The Guardian

Nota: Este archivo abarca los artículos publicados a partir del 1 de Septiembre de 2008.

‘In Hungary Viktor Orbán has been allowed to rule by decree during this state of emergency without any clear time limit.’ Orbán addresses parliament about the coronavirus outbreak on 23 March. Photograph: Tamás Kovács/EPA

To say that Europe is united by its divisions is an exaggeration – but only a small one. Closing national borders during the pandemic may have been a rational health response, but the longer term political consequences become more troubling when we look at the order in which European governments began to reimpose frontiers.

Italy made the decision on 10 March, when the number of confirmed cases had already exceeded 10,000. Over the next five days, Slovakia, the Czech Republic, Poland, and Hungary closed their borders one after the other, even though by that time in any of them the number of confirmed Covid-19 cases had not reach a hundred.…  Seguir leyendo »

Fruit vendors are chased off the streets of Kampala. Photograph: Badru Katumba/AFP via Getty Images

In Uganda, for the first time since 2013, more than three people can legally meet without needing to inform the police. Last week, parts of the Public Order Management Act, a law used to gag political opponents, was declared unconstitutional. But most Ugandans are staying away from crowds and keeping at home to control the spread of coronavirus.

The government moved quickly to close schools and universities. Measures became more and more stringent – closing borders, compulsory quarantine, banning public transport and the sale of non-food items at open markets.

While even the toughest critics of the president, Yoweri Museveni, who has been in power for 34 years, agree that these measures – and even more stringent ones – are necessary, they fear that the government may use coronavirus as an opportunity to clamp down on political freedoms once and for all.…  Seguir leyendo »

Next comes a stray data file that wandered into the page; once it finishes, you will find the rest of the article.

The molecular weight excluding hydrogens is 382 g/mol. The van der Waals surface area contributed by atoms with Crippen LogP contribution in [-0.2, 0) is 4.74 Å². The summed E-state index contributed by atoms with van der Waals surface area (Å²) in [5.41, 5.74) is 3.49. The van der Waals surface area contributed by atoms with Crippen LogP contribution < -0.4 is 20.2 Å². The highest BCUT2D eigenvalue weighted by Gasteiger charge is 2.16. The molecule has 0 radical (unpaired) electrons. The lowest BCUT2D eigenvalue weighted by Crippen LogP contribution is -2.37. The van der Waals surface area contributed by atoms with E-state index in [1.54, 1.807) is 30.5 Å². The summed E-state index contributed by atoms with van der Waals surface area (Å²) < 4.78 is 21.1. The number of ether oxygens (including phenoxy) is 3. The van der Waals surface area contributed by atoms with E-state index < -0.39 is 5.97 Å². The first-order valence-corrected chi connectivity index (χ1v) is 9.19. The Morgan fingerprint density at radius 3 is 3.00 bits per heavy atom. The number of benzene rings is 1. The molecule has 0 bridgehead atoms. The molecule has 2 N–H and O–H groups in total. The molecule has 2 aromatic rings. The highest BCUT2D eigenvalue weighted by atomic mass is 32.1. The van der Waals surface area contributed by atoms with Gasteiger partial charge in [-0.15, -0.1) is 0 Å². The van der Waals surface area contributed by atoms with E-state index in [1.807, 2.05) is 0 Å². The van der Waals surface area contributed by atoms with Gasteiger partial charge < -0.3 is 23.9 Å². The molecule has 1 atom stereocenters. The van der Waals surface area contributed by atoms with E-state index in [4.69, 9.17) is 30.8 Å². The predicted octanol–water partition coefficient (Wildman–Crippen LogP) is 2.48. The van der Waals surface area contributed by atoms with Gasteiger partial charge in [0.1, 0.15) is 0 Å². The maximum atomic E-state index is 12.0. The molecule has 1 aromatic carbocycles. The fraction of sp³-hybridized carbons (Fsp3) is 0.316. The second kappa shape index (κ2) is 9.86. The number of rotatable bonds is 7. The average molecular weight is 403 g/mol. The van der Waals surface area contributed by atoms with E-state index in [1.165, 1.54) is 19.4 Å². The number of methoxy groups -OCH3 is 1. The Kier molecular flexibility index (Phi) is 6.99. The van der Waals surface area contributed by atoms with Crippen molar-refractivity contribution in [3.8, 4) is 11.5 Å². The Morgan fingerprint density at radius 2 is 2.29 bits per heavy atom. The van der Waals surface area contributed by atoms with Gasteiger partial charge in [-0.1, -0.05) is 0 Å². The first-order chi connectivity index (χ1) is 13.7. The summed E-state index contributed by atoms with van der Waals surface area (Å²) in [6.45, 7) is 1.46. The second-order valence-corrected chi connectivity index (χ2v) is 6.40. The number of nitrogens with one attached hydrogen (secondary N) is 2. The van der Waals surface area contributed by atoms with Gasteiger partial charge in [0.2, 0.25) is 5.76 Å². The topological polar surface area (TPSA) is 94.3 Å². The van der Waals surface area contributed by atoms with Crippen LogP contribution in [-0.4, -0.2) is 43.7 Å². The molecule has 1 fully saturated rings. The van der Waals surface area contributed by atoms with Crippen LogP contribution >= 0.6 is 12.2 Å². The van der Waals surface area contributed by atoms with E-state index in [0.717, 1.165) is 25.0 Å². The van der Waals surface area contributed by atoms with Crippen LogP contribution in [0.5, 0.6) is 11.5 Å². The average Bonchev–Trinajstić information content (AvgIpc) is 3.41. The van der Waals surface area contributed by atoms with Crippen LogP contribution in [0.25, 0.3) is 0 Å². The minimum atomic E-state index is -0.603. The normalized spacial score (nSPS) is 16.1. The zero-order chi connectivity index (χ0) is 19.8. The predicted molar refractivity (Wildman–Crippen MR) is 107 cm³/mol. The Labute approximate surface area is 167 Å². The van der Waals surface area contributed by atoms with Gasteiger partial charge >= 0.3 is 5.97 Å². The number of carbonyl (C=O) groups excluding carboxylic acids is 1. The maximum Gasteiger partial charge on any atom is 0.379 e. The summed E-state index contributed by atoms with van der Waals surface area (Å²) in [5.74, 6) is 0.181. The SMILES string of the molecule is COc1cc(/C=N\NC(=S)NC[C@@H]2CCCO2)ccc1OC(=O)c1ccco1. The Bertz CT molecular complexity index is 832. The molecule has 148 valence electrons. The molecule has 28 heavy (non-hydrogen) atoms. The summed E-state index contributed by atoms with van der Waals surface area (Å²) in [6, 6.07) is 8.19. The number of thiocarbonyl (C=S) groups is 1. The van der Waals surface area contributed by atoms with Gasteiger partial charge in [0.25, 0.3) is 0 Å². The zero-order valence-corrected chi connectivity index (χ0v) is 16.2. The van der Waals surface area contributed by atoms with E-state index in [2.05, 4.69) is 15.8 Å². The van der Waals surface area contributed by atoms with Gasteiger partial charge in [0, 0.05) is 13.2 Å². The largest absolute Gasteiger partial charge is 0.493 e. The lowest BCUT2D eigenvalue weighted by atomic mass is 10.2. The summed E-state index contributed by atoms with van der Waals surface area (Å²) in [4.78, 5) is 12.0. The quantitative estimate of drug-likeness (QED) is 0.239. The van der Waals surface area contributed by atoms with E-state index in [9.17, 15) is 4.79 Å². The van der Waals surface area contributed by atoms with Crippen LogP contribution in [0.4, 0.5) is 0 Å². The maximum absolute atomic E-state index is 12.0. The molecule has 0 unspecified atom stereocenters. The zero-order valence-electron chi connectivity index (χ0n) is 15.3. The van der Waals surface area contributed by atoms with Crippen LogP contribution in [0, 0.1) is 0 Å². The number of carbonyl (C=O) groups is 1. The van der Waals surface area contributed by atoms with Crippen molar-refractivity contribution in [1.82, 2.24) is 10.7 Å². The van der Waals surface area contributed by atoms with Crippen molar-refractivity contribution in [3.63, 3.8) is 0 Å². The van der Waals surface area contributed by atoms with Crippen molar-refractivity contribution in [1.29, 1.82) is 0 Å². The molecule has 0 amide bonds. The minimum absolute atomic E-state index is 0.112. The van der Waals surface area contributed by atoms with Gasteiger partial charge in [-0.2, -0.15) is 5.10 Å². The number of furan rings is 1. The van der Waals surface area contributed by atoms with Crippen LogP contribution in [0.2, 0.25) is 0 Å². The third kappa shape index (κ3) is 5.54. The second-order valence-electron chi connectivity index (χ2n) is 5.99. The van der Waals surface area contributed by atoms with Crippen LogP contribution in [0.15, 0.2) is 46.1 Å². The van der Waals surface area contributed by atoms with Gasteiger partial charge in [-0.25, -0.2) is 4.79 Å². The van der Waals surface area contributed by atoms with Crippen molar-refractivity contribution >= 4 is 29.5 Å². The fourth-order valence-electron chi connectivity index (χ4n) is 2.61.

‘Africa is not equipped to cope with a public health emergency and it is now a race against time to prevent the pandemic taking hold.’ Yaba Mainland hospital in Lagos, Nigeria. Photograph: Sunday Alamba/AP

Fifteen years ago a group of rich countries gathered for its annual get-together at the Gleneagles hotel in Perthshire, Scotland. A number of African leaders were invited to the summit, from which a deal emerged: the west’s major powers would provide debt relief and aid in return for cleaner and better governance.

The Gleneagles deal wasn’t perfect but it marked a high point in international cooperation. At a time when the big developed nations can’t even agree a collective response to the Covid-19 pandemic among themselves, it all seems a long time ago.

The comparison between the financial firepower being deployed in developed nations and the low-income countries of sub-Saharan Africa is stark.…  Seguir leyendo »

Members of the Military Emergency Unit wait for vans of deceased people for cold storage at the Palacio de Hielo ice rink in Madrid on 24 March. Photograph: Carlos Álvarez/Getty Images

It is one of the darkest and most dramatic moments in recent Spanish history. In the chilling table of daily dead from the coronavirus pandemic, Spain has taken top position from Italy – with 738 dying over 24 hours.

Spain is now the hotspot of the global pandemic, a ghoulish title that has been passed from country to country over four months – starting in Wuhan, China, and travelling via Iran and Italy. As it moves west, we do not know who will be next.

What went wrong? Spain had seen what happened in China and Iran. It also has Italy nearby, just 400 miles across the Mediterranean and an example of how the virus can spread rapidly and viciously inside Europe.…  Seguir leyendo »

Syria’s foreign minister, Walid al-Moallem, meets Libya’s eastern government deputy prime minister, Abdul Rahman al-Ahiresh.

The most recent ally of Khalifa Haftar, the general who has been attacking the Libyan capital Tripoli since April last year, is Syrian president Bashar al-Assad.